As Asia ages, growing elder abuse in Japan foretells what Singapore, Hong Kong, South Korea may face in future

PHOTO: Pixabay

She just snapped. That's what Yu Inoue told the officer on duty when she walked through the doors of a neighbourhood police station in the Kita ward of Sapporo, northern Japan, late into the night on Dec 23.

The 57-year-old confessed to repeatedly punching her 82-year-old mother in the face, then stomping on the older woman's body as she lay prone on the ground, after the two got into an argument about the family dog.

Kiyomi Inoue died at some point during the assault, which took place between 6.20am and 10.30pm on the same day that her daughter eventually handed herself in to the police.

"I lost my temper at the way my mother talked to me," Yu Inoue was quoted as saying in the police report.

Though distressing, the Inoue case is far from the only example of elder abuse in Japan. A survey released at the end of December by the country's health and welfare ministry found 17,281 incidents of elderly people being physically assaulted by family members in 2020 — a record high — with 25 deaths occurring as a result.

The surge in violence against some of the most vulnerable in Japanese society has been linked by observers to frustrations and fears brought on by the coronavirus pandemic, as similar spikes have also been reported in cases of domestic and child abuse.

A growing problem

Japan's population peaked in 2010 at 127.32 million and has since been in a slow, but inexorable decline. By 2100, statisticians estimate that about one-third of the country's 83 million people will be 65 or older: an ageing trend other Asian societies, including Hong Kong, Singapore and South Korea, also face — albeit at a slower pace.

Rising elder abuse, then, is a growing concern for Asia's ageing populations, as Japan's experience shows that not only is it already happening, but it is set to become an issue that other societies will have to grapple with more frequently in future.

On Dec 22, Hiroshi Usui was arrested on suspicion of stabbing his 79-year-old father with a kitchen knife in the chest and abdomen at their home in Hitachinaka, Ibaraki Prefecture. Kensuke Usui was rushed to a nearby hospital but died two hours later. His son refused to answer the police's questions.


Ten days earlier, police in Hyogo Prefecture arrested a 49-year-old man for killing his 88-year-old mother at their home. The suspect, who was detained the day after the murder, told police he "doesn't remember" anything about his mother's death.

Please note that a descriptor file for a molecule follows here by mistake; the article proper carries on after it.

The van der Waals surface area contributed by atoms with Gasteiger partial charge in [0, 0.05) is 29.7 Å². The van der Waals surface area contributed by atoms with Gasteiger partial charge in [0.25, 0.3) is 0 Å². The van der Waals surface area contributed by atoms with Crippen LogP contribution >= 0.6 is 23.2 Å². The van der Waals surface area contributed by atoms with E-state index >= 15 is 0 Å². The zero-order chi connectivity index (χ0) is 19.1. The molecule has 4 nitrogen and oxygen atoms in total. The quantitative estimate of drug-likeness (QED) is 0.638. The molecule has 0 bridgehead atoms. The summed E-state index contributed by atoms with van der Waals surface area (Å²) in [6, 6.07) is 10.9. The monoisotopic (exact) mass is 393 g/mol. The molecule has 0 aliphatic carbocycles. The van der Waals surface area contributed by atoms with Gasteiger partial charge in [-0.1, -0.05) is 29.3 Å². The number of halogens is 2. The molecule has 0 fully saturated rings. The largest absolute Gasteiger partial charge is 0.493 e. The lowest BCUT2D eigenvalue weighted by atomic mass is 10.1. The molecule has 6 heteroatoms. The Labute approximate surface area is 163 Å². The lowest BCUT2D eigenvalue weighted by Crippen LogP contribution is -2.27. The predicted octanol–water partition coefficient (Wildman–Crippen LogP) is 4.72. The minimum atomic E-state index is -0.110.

The day before, a man in his 60s called police in Tokyo's Ota ward and said he was going to kill himself after strangling his mother. Police found the woman, in her 90s, at her apartment — bleeding but still alive. The son's body was only found later, near a railway crossing for one of the Japanese capital's many rail lines.

"We are seeing similar trends in terms of suicides, domestic violence cases and incidents of child abuse… it is part of the same pattern," said Vickie Skorji, director of the Tokyo-based TELL Lifeline and counselling service.

"People already had sufficient stress in their day-to-day lives before the pandemic — the pressures of work, concerns over money, the car needing a service, it can be anything - but we have been living with this health crisis for nearly two years now and people are just feeling completely burned out," Skorji told This Week In Asia.

"Add in the isolation that has been forced upon many people due to the pandemic — people not being able to do ordinary things like seeing friends or family, or even just talking with colleagues at the office - and many people's tolerance has just gone."


In response to this trend, Skorji said TELL was shifting focus in the support it offers towards building resilience and managing soaring stress levels in people who feel that they are at the end of their tether.

For Makoto Watanabe, a professor of communications at Hokkaido Bunkyo University, the rising tide of violence against Japan's weak and vulnerable is indicative of the huge, mostly negative, changes that have swept Japanese society in recent years.

"In the old days, old people were the very core of every community — particularly in the rural parts of Japan — as they were respected for their knowledge of the seasons, the crops and the area in which they lived," he said. "Now, life here has been transformed and anyone can Google any information they might need. The value of old people to the community has decreased."

The pandemic had only served to make the situation worse, Watanabe said.

"People are frightened and they are feeling stress because they are afraid of losing their jobs, of not having enough money to pay the bills, of getting sick," he said. "We all had worries before, but now we cannot even go out and speak with our friends, get their advice and find a solution to some of our problems."

Further frustrations appear to be born of the concept of filial piety, or respect for one's elders, that is deeply embedded in East Asian cultures such as Japan's.

"We have people living in close proximity to elderly relatives who need their help but are also a source of frustration, and that is why there has been this explosion of violence," Watanabe said. "I fear Japanese society has gained so much through technology, but we seem to have lost so much of our empathy."


  • Samaritans of Singapore: 1800-221-4444
  • Singapore Association for Mental Health: 1800-283-7019
  • Care Corner Counselling Centre (Mandarin): 1800-353-5800
  • Institute of Mental Health's Mental Health Helpline: 6389-2222
  • Silver Ribbon: 6386-1928

This article was first published in South China Morning Post.

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